And here's a better picture of Africa and the ships going through the strait.
Cargo ship sailing on the Strait of Gibraltar with Africa in the background.
   The reason Gibraltar is part of Great Britain  and not Spain is because the British realized back in the 1700's that who ever controlled Gibraltar would control the Mediterranean Sea. This was a choke point for ships. IE if you wanted to move cargo by ship anywhere in the Mediterranean it will probably go by this point at one time or another if its to have any other dealings with the rest of the world.Its not surprising there have been battles with Spain who was trying to regain control of this region. This whole community exists where it does so that it can control the sea. The inside of the Rock has been made into a fortress and is totally self contained with its own water purification facilities, and power plant.  They say there is enough food stored there to last sieges for years- and there is some fishing that can be done there too.  It did not surprise me at all to see this huge cannon on top of the Rock at this point.
And here's a crop view of that cannon.  That cannon can shoot all the way into Africa for a distance of about 22 miles. 
Cannon on top of Gibraltar
Because the Rock of Gibraltar has been so safe and secure for so long - now a days its used as a symbol of security.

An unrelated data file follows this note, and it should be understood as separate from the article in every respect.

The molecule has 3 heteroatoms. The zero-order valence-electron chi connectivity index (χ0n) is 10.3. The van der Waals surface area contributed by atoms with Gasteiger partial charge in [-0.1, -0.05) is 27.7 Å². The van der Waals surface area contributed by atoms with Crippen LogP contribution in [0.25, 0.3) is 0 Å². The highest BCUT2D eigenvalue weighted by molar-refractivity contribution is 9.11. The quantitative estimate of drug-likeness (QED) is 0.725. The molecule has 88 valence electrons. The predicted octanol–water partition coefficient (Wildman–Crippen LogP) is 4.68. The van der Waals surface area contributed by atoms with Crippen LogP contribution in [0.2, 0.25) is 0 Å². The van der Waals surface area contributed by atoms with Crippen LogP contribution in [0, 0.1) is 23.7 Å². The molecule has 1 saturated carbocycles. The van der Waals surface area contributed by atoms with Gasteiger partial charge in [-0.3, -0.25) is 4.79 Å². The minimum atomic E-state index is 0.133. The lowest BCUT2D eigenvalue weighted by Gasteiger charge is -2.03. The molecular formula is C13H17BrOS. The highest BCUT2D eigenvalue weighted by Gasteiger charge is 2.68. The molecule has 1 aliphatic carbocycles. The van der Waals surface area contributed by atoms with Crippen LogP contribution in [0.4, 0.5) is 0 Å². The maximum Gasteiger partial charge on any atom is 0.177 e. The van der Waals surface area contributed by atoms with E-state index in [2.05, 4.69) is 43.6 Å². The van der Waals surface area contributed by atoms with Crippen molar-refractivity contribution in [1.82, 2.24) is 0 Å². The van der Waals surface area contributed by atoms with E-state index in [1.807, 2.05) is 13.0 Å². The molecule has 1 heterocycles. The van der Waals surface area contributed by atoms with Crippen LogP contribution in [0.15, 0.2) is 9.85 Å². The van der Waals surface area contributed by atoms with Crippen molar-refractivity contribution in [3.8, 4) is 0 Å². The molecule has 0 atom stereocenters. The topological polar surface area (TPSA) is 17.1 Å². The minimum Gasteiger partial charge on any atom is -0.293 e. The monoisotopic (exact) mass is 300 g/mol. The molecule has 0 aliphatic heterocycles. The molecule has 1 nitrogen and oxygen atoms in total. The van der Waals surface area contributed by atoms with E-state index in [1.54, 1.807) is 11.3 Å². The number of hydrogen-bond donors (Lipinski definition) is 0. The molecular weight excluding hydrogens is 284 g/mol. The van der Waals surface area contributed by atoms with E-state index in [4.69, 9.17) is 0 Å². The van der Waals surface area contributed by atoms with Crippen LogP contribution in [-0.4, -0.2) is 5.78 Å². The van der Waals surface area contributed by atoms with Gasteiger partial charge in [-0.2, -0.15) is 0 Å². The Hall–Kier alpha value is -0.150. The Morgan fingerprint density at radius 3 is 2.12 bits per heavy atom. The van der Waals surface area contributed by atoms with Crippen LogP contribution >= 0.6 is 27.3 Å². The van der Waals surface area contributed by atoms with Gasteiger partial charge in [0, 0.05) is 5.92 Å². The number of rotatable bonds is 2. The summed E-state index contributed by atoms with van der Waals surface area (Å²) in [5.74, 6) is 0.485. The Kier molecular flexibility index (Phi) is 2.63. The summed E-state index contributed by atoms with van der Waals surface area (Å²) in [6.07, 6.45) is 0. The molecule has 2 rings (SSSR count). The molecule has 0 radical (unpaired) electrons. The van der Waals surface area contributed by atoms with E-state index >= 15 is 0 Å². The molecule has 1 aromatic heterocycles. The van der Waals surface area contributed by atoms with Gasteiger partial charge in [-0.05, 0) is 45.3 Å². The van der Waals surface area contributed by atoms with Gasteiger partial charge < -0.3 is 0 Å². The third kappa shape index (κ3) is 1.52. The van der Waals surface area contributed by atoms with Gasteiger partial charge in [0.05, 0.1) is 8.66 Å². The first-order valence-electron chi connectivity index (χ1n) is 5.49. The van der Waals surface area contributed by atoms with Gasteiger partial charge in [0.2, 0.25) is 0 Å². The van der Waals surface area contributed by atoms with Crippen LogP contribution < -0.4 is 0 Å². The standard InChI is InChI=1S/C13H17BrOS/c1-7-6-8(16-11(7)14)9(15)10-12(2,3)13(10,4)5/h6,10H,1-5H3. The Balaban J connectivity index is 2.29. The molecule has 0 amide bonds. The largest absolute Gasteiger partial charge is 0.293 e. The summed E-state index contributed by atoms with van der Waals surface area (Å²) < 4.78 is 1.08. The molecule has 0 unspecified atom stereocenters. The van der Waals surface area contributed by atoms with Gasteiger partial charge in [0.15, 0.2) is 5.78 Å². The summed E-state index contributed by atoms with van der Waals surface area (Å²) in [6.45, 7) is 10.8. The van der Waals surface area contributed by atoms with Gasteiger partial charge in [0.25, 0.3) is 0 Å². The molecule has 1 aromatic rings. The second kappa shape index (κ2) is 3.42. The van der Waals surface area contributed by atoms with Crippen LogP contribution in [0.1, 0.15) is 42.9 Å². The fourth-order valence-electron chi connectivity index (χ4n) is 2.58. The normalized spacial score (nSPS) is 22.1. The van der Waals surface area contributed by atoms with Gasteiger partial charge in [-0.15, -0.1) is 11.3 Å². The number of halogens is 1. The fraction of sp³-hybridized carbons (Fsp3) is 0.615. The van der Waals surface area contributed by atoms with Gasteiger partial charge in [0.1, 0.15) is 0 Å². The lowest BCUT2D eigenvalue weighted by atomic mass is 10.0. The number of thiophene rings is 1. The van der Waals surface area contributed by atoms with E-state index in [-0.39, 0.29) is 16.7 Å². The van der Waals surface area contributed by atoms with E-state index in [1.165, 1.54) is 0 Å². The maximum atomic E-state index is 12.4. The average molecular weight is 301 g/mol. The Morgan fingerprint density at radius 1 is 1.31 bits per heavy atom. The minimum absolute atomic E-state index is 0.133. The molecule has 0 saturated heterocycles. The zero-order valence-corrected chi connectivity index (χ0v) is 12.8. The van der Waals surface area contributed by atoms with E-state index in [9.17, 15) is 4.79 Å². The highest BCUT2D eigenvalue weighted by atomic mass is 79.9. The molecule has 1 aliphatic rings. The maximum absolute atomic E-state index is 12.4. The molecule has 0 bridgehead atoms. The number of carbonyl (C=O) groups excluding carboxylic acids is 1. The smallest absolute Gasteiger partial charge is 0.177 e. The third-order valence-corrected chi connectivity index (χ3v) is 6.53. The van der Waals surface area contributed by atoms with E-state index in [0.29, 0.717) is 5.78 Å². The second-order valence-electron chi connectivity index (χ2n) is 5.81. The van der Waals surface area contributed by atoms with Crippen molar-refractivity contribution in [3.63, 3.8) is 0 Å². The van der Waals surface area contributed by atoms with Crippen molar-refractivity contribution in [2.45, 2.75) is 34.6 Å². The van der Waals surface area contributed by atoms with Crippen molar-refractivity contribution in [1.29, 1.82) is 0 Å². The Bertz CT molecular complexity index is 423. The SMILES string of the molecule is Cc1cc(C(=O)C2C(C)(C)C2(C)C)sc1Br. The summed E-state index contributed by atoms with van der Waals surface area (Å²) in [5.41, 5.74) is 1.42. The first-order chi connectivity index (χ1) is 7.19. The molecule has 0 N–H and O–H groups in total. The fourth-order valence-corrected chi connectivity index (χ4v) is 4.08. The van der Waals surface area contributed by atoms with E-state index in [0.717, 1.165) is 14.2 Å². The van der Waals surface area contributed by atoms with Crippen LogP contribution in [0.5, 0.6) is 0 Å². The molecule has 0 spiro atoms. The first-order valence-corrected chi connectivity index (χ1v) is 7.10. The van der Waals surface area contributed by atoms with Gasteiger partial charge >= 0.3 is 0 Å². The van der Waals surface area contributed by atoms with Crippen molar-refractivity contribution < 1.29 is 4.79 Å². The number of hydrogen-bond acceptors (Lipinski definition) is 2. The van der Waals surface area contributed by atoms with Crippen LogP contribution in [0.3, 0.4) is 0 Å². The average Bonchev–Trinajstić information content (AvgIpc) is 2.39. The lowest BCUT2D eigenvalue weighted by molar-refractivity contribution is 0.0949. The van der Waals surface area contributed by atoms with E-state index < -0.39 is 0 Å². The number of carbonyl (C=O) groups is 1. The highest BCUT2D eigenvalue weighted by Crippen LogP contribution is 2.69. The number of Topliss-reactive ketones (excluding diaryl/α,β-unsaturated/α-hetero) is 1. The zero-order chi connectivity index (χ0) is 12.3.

As we drove along I was surprised to see there was so much vegetation there. I always pictured it as a rock outcrop.  I wasn't expecting so much of it to be covered on the western side. Here's two pictures I took from the Bay of Gibraltar looking at the western side.
Western side of Gibraltar looking south
 This one is looking back to where the main living and activities are. 
Viewing Gibraltar ports from the Bay of Gibraltar looking north
Continuing with our tour we went up the Europa road to St Michael's Cave.  (The Cave is so magnificent it called for its own post just on  St Michael's Cave and there is another one upon the  Barbary Macaque (monkeys) that live near the cave.)  The drive was spectacular too.  I just wished we had more time and space so we could stop more, unfortunately our tour bus was too big to just pull to the side and we had to keep on going.
Pillars of Hercules monument, Gibraltar
View along Europa Road, Gibraltar
This is the point were Queen Elizabeth visited overlooking the bay of Gibraltar.
When we stopped at St Michaels Cave I finally got the chance to get out and to actually look at some of the outcrops in the area.  Since I knew the cave was made of limestone it did not surprise me at all to see that the outcrop was a limestone too.  One of the things that was interesting to my husband was seeing these iron rings along the road.  We found out later that these rings were place there to help pull cannons around the island.